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Fallout 4. Sometimes Bigger Isn’t Better (Story)

Fallout 4. Nick likes me.
“I got you as a friend. There’s nothing more an old bot could ask for.” This is one of the more satisfying aspects of the game, or is that a social outcast sort-of-thing to think? Here, Nick Valentine, a synthetic human with the memories of a 21st century detective (who’s fiance had been murdered by a crime boss), professes warm friendship.

This is the second part of my Fallout 4 review, Fallout 4.  Sometimes Bigger Isn’t Better.  For the first part, with the introduction and description of what’s similar and what’s different in this newest edition to the Fallout series, please go to Fallout 4. Sometimes Bigger Isn’t Better (Overview).

The Story, or, an Outline of a Story

I don’t know if it was bad directing or bad choices that made the story so shallow in Fallout 4.  This game has a huge map, voice acting, cut-scenes that accompany all the dialogues, all kinds of crafting and building, and many followers that have a lot more comments and quips than in previous games, and all of those things take up memory and developing them would have used up the game’s budget.  Those are things that either weren’t in the previous games, or they were but to a much lesser degree.  So choices were made, and the newest story suffered; it is much more of an outline than an actual story.

The main stories in Fallout New Vegas DLCs, like Old World Blues and Honest Hearts, for example, have more to them than this new whole game does.  Characters in those DLCs talk a lot more about what they’ve done and what they’re doing than in Fallout 4, which has a story where all the missing explanation is an irreconcilable, glaring annoyance.  Your own character doesn’t have the ability to question much of anything, like any normal person would, nor do they have anywhere near the normal level of frustration, sadness, anger, etc., expressed in all things related to your son and your quest for him.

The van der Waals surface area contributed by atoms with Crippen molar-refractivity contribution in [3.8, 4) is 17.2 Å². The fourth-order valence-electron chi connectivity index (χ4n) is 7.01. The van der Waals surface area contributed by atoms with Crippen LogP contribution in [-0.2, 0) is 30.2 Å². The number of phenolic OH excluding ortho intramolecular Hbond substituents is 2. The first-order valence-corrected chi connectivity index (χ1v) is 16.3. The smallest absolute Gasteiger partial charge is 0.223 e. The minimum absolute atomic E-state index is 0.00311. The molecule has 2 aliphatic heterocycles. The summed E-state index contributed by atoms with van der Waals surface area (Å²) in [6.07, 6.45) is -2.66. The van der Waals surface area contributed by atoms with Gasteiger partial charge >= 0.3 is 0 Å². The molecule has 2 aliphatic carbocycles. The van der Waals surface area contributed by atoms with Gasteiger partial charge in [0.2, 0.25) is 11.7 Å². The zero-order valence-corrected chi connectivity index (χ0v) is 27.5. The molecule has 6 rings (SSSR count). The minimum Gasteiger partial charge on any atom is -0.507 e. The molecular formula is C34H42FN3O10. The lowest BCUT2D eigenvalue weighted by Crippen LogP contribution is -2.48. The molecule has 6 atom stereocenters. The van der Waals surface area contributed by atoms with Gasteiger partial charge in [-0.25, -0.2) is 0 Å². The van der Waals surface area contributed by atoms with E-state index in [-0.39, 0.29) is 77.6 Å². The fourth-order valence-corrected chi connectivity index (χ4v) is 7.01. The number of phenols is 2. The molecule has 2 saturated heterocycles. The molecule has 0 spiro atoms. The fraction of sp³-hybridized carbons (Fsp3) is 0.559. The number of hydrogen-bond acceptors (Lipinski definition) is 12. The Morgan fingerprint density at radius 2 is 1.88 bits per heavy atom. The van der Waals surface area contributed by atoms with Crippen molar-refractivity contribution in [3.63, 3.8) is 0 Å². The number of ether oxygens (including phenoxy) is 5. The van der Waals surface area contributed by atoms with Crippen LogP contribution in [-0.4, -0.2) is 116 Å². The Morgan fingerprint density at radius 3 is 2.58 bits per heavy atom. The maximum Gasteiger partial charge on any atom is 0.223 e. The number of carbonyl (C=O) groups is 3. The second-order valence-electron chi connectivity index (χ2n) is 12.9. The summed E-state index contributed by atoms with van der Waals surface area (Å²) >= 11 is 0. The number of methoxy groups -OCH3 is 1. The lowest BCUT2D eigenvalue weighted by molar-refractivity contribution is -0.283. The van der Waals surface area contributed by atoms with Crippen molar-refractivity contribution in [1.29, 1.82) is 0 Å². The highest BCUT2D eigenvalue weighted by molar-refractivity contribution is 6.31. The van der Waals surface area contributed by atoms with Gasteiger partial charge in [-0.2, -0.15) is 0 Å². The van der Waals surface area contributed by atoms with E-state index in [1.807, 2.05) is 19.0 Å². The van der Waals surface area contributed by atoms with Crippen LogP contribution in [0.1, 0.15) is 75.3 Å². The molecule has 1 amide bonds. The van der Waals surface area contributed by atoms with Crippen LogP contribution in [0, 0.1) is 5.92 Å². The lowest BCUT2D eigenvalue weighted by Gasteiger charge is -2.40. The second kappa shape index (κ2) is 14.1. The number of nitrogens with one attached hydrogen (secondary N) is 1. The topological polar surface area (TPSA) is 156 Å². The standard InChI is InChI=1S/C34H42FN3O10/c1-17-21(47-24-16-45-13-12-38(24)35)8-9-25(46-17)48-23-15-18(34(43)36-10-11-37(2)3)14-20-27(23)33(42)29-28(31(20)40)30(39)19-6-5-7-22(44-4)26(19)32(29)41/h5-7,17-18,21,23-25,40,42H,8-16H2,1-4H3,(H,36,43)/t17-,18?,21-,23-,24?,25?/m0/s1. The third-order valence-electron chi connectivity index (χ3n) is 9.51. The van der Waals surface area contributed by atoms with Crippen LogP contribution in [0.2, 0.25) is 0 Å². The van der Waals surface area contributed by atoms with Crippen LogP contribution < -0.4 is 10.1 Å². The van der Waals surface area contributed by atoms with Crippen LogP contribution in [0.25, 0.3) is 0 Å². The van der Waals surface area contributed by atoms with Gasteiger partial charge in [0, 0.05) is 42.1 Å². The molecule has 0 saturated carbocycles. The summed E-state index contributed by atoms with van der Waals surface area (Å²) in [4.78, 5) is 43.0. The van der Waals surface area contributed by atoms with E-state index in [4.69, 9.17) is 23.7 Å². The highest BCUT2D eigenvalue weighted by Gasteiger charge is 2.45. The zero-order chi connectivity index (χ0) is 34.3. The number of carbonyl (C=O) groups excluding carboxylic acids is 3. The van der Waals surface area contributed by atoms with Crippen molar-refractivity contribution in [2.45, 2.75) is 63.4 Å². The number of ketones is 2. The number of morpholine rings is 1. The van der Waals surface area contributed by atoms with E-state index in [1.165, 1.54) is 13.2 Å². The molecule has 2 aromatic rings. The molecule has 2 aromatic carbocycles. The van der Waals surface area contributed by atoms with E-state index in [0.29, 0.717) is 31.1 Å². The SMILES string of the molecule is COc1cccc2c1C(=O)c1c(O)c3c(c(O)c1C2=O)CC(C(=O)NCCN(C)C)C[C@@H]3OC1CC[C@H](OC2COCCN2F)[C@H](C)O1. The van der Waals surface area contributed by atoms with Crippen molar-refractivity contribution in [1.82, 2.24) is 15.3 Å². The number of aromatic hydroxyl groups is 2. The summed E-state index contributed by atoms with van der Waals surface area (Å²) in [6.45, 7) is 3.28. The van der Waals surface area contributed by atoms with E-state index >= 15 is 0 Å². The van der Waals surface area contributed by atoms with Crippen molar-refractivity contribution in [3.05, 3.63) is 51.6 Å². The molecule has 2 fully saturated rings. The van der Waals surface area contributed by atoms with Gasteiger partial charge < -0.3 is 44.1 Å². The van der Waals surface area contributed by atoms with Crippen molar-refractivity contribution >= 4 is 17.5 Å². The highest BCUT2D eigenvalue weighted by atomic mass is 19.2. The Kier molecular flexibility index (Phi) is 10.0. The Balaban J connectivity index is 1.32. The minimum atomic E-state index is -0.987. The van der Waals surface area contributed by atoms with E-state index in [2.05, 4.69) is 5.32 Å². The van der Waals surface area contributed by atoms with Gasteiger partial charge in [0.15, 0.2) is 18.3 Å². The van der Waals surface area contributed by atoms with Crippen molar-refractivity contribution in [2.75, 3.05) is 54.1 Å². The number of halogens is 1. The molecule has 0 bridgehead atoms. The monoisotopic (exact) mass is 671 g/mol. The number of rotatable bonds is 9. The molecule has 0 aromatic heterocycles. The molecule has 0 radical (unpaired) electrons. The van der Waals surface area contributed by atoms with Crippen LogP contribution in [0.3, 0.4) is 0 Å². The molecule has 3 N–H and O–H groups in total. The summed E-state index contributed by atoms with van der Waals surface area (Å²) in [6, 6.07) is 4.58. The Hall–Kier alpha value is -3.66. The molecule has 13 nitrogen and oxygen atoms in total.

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Fallout 4. Sometimes Bigger Isn’t Better (Overview)

Fallout 4 Older Model Synth
An old model synth found in an abandoned part of The Institute (with a “posterize” filter).

Fallout 4.  What can one say?  After years of anticipation, the 2015 sequel to Fallout 3 (2008) and Fallout New Vegas (2010) is found to be bigger and . . . different.  It should be different, at least in some ways, of course.  Fallout 4 (Bethesda Softworks, Rated M) is a BIG game, as so many new ones are today, but it tries to be too much in this reviewer’s view. How can a video game have too much?  Well, Fallout 4 isn’t just any video game. It is one in a series, one in a franchise (Fallout New Vegas technically isn’t part of the franchise, but that makes no difference to player perception or lore) with a certain style and lore.

While there is a lot to be happy about with Fallout 4, the new gargantuan level of building and crafting (together with the related radiant quests) is not integrated well with the actual story of the game. It’s almost as if they’re two different things, two different games held together by thin threads. The story comes off as being really minimal compared to both the other in-game activities and the last two Fallout game stories. The ultra-tragic story sets the mood of the game, and when that mood is betrayed (finds no outlet), the resulting annoyance (anger and dismay, more like) spoils the game. But more on that later.  Since this Fallout review would be really (really) long for one blog post, it was divided into two. This first part goes over things that are the same and things that are different in this newest Fallout (the lists here are not exhaustive), with the second part presenting the story, with commentary, and giving a final overall analysis and rating.

Continue reading Fallout 4. Sometimes Bigger Isn’t Better (Overview)